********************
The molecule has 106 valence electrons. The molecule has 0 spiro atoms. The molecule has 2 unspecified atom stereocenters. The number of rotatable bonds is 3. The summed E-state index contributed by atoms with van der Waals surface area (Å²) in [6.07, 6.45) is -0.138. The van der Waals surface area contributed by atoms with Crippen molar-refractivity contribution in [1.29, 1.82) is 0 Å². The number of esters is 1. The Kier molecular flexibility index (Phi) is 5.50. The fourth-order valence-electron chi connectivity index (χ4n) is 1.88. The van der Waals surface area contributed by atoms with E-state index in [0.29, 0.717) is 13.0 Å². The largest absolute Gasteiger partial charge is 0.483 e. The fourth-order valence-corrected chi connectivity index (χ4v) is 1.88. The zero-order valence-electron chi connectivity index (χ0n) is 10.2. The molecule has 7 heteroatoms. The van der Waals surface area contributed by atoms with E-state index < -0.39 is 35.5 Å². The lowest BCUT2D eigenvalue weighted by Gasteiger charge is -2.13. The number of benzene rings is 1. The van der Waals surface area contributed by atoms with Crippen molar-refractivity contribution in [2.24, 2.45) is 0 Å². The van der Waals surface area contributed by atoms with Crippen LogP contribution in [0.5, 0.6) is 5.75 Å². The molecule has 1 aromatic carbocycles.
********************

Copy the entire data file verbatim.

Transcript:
The molecule has 106 valence electrons. The molecule has 0 spiro atoms. The molecule has 2 unspecified atom stereocenters. The number of rotatable bonds is 3. The summed E-state index contributed by atoms with van der Waals surface area (Å²) in [6.07, 6.45) is -0.138. The van der Waals surface area contributed by atoms with Crippen molar-refractivity contribution in [1.29, 1.82) is 0 Å². The number of esters is 1. The Kier molecular flexibility index (Phi) is 5.50. The fourth-order valence-electron chi connectivity index (χ4n) is 1.88. The van der Waals surface area contributed by atoms with E-state index in [0.29, 0.717) is 13.0 Å². The largest absolute Gasteiger partial charge is 0.483 e. The fourth-order valence-corrected chi connectivity index (χ4v) is 1.88. The zero-order valence-electron chi connectivity index (χ0n) is 10.2. The molecule has 7 heteroatoms. The van der Waals surface area contributed by atoms with E-state index < -0.39 is 35.5 Å². The lowest BCUT2D eigenvalue weighted by Gasteiger charge is -2.13. The number of benzene rings is 1. The van der Waals surface area contributed by atoms with Crippen molar-refractivity contribution in [2.24, 2.45) is 0 Å². The van der Waals surface area contributed by atoms with Crippen LogP contribution in [0.5, 0.6) is 5.75 Å². The molecule has 1 aromatic carbocycles.